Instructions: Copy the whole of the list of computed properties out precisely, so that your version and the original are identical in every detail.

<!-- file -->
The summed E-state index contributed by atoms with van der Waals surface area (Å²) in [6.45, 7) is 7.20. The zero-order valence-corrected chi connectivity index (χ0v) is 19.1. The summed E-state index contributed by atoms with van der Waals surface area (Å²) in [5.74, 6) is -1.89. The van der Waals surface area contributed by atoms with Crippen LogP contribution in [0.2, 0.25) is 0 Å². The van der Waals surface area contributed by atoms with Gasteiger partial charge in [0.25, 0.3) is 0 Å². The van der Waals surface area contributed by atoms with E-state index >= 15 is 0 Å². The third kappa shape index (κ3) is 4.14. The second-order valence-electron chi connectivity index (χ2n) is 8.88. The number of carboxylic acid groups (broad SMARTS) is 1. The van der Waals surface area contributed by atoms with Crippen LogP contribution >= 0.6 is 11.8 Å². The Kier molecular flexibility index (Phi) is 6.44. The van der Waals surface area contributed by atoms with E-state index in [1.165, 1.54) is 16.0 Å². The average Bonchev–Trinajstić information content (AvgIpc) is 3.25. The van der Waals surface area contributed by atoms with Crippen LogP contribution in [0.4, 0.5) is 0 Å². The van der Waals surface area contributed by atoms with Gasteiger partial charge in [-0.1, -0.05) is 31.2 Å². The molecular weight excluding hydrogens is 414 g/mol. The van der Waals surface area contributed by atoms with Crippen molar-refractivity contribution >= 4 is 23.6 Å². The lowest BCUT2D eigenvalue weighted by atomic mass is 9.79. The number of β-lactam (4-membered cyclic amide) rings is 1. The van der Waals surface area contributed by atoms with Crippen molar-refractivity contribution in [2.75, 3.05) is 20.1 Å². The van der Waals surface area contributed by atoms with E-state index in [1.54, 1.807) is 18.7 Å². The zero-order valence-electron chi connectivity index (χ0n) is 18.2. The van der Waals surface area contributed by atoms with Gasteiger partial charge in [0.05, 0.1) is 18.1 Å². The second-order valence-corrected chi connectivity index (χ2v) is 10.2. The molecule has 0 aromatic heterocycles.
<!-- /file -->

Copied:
The summed E-state index contributed by atoms with van der Waals surface area (Å²) in [6.45, 7) is 7.20. The zero-order valence-corrected chi connectivity index (χ0v) is 19.1. The summed E-state index contributed by atoms with van der Waals surface area (Å²) in [5.74, 6) is -1.89. The van der Waals surface area contributed by atoms with Crippen LogP contribution in [0.2, 0.25) is 0 Å². The van der Waals surface area contributed by atoms with Gasteiger partial charge in [0.25, 0.3) is 0 Å². The van der Waals surface area contributed by atoms with E-state index >= 15 is 0 Å². The third kappa shape index (κ3) is 4.14. The second-order valence-electron chi connectivity index (χ2n) is 8.88. The number of carboxylic acid groups (broad SMARTS) is 1. The van der Waals surface area contributed by atoms with Crippen LogP contribution >= 0.6 is 11.8 Å². The Kier molecular flexibility index (Phi) is 6.44. The van der Waals surface area contributed by atoms with E-state index in [1.165, 1.54) is 16.0 Å². The average Bonchev–Trinajstić information content (AvgIpc) is 3.25. The van der Waals surface area contributed by atoms with Crippen LogP contribution in [0.4, 0.5) is 0 Å². The van der Waals surface area contributed by atoms with Gasteiger partial charge in [-0.1, -0.05) is 31.2 Å². The molecular weight excluding hydrogens is 414 g/mol. The van der Waals surface area contributed by atoms with Crippen molar-refractivity contribution >= 4 is 23.6 Å². The lowest BCUT2D eigenvalue weighted by atomic mass is 9.79. The number of β-lactam (4-membered cyclic amide) rings is 1. The van der Waals surface area contributed by atoms with Crippen molar-refractivity contribution in [2.75, 3.05) is 20.1 Å². The van der Waals surface area contributed by atoms with E-state index in [1.54, 1.807) is 18.7 Å². The zero-order valence-electron chi connectivity index (χ0n) is 18.2. The van der Waals surface area contributed by atoms with Gasteiger partial charge in [0.05, 0.1) is 18.1 Å². The second-order valence-corrected chi connectivity index (χ2v) is 10.2. The molecule has 0 aromatic heterocycles.